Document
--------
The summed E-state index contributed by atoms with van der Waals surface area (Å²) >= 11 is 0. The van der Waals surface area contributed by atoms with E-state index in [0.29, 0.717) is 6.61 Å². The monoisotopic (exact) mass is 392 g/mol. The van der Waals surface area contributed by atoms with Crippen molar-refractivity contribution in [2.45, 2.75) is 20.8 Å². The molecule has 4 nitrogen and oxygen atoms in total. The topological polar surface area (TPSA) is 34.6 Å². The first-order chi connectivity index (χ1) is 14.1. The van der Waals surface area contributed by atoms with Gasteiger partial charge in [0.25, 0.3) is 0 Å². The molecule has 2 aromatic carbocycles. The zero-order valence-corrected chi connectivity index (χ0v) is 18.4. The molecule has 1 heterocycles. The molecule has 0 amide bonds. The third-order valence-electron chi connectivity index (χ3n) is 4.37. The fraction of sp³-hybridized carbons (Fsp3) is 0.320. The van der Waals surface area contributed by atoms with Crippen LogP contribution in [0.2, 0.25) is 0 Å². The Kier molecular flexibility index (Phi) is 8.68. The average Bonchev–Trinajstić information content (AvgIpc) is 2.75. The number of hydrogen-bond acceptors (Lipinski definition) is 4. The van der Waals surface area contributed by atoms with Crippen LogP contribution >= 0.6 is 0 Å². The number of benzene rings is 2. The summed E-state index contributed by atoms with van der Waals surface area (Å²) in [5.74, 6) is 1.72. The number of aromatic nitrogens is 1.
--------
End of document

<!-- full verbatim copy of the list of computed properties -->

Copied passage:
The summed E-state index contributed by atoms with van der Waals surface area (Å²) >= 11 is 0. The van der Waals surface area contributed by atoms with E-state index in [0.29, 0.717) is 6.61 Å². The monoisotopic (exact) mass is 392 g/mol. The van der Waals surface area contributed by atoms with Crippen molar-refractivity contribution in [2.45, 2.75) is 20.8 Å². The molecule has 4 nitrogen and oxygen atoms in total. The topological polar surface area (TPSA) is 34.6 Å². The first-order chi connectivity index (χ1) is 14.1. The van der Waals surface area contributed by atoms with Gasteiger partial charge in [0.25, 0.3) is 0 Å². The molecule has 2 aromatic carbocycles. The zero-order valence-corrected chi connectivity index (χ0v) is 18.4. The molecule has 1 heterocycles. The molecule has 0 amide bonds. The third-order valence-electron chi connectivity index (χ3n) is 4.37. The fraction of sp³-hybridized carbons (Fsp3) is 0.320. The van der Waals surface area contributed by atoms with Crippen LogP contribution in [0.2, 0.25) is 0 Å². The Kier molecular flexibility index (Phi) is 8.68. The average Bonchev–Trinajstić information content (AvgIpc) is 2.75. The number of hydrogen-bond acceptors (Lipinski definition) is 4. The van der Waals surface area contributed by atoms with Crippen LogP contribution >= 0.6 is 0 Å². The number of benzene rings is 2. The summed E-state index contributed by atoms with van der Waals surface area (Å²) in [5.74, 6) is 1.72. The number of aromatic nitrogens is 1.